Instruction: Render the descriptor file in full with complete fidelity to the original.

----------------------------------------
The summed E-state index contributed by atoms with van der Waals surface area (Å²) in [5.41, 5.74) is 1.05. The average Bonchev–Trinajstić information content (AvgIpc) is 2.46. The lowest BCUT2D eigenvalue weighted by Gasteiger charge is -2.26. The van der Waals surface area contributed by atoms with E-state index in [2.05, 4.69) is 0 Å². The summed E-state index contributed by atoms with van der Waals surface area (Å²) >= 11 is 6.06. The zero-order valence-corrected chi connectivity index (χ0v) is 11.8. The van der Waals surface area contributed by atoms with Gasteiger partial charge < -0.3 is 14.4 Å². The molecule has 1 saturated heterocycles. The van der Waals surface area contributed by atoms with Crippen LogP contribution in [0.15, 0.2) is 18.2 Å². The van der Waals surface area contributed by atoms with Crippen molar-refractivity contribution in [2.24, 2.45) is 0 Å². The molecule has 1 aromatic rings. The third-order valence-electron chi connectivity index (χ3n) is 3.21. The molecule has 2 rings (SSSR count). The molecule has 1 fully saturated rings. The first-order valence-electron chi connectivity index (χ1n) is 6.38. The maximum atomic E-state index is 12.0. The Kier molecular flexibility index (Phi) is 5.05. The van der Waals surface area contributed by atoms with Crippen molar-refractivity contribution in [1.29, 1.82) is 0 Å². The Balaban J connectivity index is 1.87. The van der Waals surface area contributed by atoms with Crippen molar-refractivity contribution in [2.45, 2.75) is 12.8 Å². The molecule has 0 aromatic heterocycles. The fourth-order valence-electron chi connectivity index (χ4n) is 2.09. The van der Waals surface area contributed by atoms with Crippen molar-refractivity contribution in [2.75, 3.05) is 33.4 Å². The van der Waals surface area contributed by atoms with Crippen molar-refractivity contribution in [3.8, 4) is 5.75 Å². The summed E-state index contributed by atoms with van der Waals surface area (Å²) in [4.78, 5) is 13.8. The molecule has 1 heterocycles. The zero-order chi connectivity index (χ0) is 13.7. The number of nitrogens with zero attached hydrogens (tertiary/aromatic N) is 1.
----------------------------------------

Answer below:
The summed E-state index contributed by atoms with van der Waals surface area (Å²) in [5.41, 5.74) is 1.05. The average Bonchev–Trinajstić information content (AvgIpc) is 2.46. The lowest BCUT2D eigenvalue weighted by Gasteiger charge is -2.26. The van der Waals surface area contributed by atoms with E-state index in [2.05, 4.69) is 0 Å². The summed E-state index contributed by atoms with van der Waals surface area (Å²) >= 11 is 6.06. The zero-order valence-corrected chi connectivity index (χ0v) is 11.8. The van der Waals surface area contributed by atoms with Gasteiger partial charge < -0.3 is 14.4 Å². The molecule has 1 saturated heterocycles. The van der Waals surface area contributed by atoms with Crippen LogP contribution in [0.15, 0.2) is 18.2 Å². The van der Waals surface area contributed by atoms with Crippen molar-refractivity contribution in [2.24, 2.45) is 0 Å². The molecule has 1 aromatic rings. The third-order valence-electron chi connectivity index (χ3n) is 3.21. The molecule has 2 rings (SSSR count). The molecule has 1 fully saturated rings. The first-order valence-electron chi connectivity index (χ1n) is 6.38. The maximum atomic E-state index is 12.0. The Kier molecular flexibility index (Phi) is 5.05. The van der Waals surface area contributed by atoms with Crippen molar-refractivity contribution in [1.29, 1.82) is 0 Å². The Balaban J connectivity index is 1.87. The van der Waals surface area contributed by atoms with Crippen molar-refractivity contribution in [2.45, 2.75) is 12.8 Å². The molecule has 0 aromatic heterocycles. The fourth-order valence-electron chi connectivity index (χ4n) is 2.09. The van der Waals surface area contributed by atoms with Crippen molar-refractivity contribution in [2.75, 3.05) is 33.4 Å². The van der Waals surface area contributed by atoms with Crippen molar-refractivity contribution in [3.8, 4) is 5.75 Å². The summed E-state index contributed by atoms with van der Waals surface area (Å²) in [4.78, 5) is 13.8. The molecule has 1 heterocycles. The zero-order chi connectivity index (χ0) is 13.7. The number of nitrogens with zero attached hydrogens (tertiary/aromatic N) is 1.